ACADEMIC ENGLISH PROGRAM
ENGLISH AND COMPOSITION II
Hitchcock, Blondes and Cinema: Bermuda Hell Triangle
Submitted by Mirac Ethem Özdağ
ID# : 20700401
Submitted to Bengisu T. Akalın
HITCHCOCK, BLONDES and CINEMA: HELL TRAINGLE
There are thousands of topics and articles written about Hitchcock films, because of his being undoubtedly one of the greatest directors in our decade. In today’s cinema world, many directors do not hesitate to admit that they are inspired by Hitchcock. Most of the symbols in Hitchcock films have been used by many directors. The most eye-catching symbols in his films are certainly blonde women. He always worked with blonde actresses. His technique of using blondes in his films rose in popularity in cinema world. Besides his films, Hitchcock himself and his way of treating women also have been discussed and criticized by many. There have been lots of controversies about him using blondes and the way he portrayed women in his films. Whereas some praised him for his outstanding talent, others claimed that he was a kind of psycho or a misogynist since Hitchcock liked to quote the nineteenth-century French playwright Victorian Sardou’s advice, “Torture the women!” Hitchcock says: “The trouble today is we don’t torture women enough.” adding provocatively. He responded to these claims by using his art. His ambition to prove that blonde women in his pictures have always been more effective than those in other pictures, the perfection in the way he filmed his obsession towards blonde women, and his indisputable contribution to the movie industry in terms of setting a trend for including blonde women in pictures, makes Hitchcock an unreachable director.
The way blondes were traditionally portrayed in films became a stereotype, before Hitchcock era. Blonde characters were used in movies in different roles depending on the perspective of the director and how he or she wants to portray them. Generally, blonde characters were chosen to act the dumb and promiscuous in movies. “Because of this, many believed that blondes “are more fun”. Blonde jokes are derogatory based on a “dumb blonde” stereotype of women being unintelligent.” (Clout, 2007, 1). Why is it so? Why and since when blondes are tried to be shown as dumb people? According to a common rumor; back in olden days, when a women needed a husband to make it in this world, the blondes figured out that men like to feel smart. So, the blonde girls acted dumb to make their prospective husbands feel smart. The men were so dumb, in fact that they began to perpetuate the myth that blondes are dumb. This has become a phenomenon which spread over the world and people’s minds. This phenomenon started to become popular in 1950’s. The foremost avant-garde actress, who had the most effective style, was Marilyn Monroe. Besides her appearance, in fact, she was intellectual, extremely clever and also humorous. She played the role of stupid woman in order to take place in film industry, in order to keep up her permanence, but the most important reason was to earn money. She did not care to look like a clever woman. For her stupid blonde image, she said: “To tell you the truth, I did not lie to anyone. I just let people to lie themselves. They did not even try to look for who I really am, but created a new character for me. I did not argue with them. They obviously liked the women of me who am not real. But when the truth shows up, people will accuse me of being a liar.” (Leaming, 1992, pp.64) What we understand from this quotation is that her dumb stupid role was tried to be charged on her in real life. After Marilyn Monroe died, many actresses followed her and tried to look like her. In recent years, in Hollywood; films, which make use of the dumb blonde concept, have been quite popular. There are many examples but the most noticeable ones are surely...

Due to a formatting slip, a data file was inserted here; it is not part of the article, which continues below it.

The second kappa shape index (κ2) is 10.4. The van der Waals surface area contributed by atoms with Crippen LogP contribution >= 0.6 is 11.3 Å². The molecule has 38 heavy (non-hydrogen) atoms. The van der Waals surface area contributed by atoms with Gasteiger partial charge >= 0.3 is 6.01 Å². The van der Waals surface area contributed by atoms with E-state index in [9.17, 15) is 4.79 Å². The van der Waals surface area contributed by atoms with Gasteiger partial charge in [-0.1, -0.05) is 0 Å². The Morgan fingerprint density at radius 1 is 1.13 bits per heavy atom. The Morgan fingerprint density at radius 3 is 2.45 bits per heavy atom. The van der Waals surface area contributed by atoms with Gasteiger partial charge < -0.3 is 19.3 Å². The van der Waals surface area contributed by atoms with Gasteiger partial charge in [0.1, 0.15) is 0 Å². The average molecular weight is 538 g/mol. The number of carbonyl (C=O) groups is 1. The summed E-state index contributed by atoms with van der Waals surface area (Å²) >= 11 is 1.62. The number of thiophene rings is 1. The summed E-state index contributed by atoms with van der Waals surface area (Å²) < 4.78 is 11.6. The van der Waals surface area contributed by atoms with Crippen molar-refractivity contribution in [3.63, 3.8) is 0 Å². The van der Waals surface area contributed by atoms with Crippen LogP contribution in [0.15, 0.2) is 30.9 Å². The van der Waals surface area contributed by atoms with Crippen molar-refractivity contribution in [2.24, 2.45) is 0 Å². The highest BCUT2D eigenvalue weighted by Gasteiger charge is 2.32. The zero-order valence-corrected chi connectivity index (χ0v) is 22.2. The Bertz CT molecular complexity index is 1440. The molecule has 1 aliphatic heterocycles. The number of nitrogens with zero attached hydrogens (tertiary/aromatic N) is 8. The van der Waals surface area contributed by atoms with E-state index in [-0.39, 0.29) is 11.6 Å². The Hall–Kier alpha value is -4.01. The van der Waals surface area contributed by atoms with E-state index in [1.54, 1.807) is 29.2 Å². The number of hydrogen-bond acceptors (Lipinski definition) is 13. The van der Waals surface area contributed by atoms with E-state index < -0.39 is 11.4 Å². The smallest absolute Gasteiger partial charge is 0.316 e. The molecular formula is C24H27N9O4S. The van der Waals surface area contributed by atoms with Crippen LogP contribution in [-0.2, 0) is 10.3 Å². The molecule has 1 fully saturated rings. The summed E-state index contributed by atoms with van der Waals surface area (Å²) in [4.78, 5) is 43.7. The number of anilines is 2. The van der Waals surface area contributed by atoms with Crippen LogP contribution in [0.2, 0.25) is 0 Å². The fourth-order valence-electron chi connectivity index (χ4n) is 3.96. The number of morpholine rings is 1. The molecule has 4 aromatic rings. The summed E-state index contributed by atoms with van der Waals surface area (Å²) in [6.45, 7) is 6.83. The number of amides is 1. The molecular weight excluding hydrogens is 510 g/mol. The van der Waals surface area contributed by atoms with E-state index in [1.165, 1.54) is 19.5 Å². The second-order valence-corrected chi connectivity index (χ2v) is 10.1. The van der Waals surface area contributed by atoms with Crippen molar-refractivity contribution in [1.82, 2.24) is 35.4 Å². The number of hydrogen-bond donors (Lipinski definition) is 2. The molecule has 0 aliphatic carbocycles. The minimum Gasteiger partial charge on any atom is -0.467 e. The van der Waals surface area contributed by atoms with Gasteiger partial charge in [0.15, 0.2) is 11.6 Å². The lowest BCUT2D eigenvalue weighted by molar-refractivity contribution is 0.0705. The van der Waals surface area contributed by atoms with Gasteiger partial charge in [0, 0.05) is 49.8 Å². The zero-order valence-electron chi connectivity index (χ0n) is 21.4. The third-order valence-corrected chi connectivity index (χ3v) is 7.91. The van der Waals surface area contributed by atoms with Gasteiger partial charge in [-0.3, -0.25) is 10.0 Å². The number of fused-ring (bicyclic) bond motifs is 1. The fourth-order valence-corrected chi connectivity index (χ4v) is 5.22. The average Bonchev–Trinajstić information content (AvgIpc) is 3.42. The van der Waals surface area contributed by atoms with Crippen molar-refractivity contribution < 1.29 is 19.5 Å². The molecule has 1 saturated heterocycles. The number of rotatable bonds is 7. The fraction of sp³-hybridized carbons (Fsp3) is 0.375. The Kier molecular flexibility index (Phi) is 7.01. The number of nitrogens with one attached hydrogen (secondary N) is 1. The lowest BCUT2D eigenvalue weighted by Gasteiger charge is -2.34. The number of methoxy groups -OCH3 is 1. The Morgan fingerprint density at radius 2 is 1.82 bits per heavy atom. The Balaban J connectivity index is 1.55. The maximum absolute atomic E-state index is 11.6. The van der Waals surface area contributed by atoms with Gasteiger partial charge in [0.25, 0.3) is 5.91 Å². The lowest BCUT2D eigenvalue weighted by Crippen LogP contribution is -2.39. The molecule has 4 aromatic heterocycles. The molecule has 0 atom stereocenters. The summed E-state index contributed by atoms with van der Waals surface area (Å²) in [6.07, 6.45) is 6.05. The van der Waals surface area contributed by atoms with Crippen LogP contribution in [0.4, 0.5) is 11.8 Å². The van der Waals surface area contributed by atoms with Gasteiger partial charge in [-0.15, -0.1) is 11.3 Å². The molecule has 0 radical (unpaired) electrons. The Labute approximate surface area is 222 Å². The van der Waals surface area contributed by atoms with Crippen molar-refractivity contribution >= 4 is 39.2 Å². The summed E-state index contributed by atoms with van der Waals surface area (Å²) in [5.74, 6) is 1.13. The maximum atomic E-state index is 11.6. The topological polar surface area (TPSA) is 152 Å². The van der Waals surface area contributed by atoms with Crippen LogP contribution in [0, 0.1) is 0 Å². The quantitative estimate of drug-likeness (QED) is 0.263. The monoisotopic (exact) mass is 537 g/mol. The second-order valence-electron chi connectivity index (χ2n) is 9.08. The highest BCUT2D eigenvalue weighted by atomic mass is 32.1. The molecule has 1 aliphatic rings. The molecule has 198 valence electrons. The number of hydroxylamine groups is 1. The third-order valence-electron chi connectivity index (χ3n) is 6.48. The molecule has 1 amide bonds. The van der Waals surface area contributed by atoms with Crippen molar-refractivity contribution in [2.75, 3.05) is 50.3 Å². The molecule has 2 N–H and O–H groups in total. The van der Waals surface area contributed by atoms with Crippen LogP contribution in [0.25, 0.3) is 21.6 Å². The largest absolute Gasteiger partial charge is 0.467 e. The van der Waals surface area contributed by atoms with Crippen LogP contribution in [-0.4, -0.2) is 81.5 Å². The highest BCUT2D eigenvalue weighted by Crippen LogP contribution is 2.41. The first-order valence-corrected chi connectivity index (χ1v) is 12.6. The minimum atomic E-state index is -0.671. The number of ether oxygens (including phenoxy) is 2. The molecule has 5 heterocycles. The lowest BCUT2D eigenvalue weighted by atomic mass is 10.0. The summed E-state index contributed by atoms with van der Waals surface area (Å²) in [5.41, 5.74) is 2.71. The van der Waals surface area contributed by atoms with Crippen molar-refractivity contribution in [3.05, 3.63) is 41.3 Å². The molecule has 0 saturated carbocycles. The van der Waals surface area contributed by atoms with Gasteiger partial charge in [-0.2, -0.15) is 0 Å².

Cited: 1) Clout, L. (2007). Blonde women make men less clever. Retrieved April 5, 2008, from http://www.telegraph.co.uk/earth/main.jhtml?xml=/earth/2007/11/19/sciblonde119.xml
2) Leaming, Barbara. (1998). Marilyn Monroe. (1st Ed.). New York: Crown
3) Kemp, P. (1999). The Icy Blondes. In K.Mogg(Ed.), The Alfred Hitchcock story. (pp.64-66). London: Titan Books Ltd.
4) Draski, L. (2008). The best of Hitchcock blondes. Retrieved April 5, 2008, from http://classicfilms.suite101.com/article.cfm/the_best_of_Hitchcock
5) Truffaut, F. (1986). Hitchcock. (Revised Ed.). London: Grafton Books
6) Merritt, S. (2004). Hitchcock’s revenge on the woman who spurned him. Retrieved April 5, 2008, from http://film.guardian.co.uk/features/featurepages/0,,1227602,00.html
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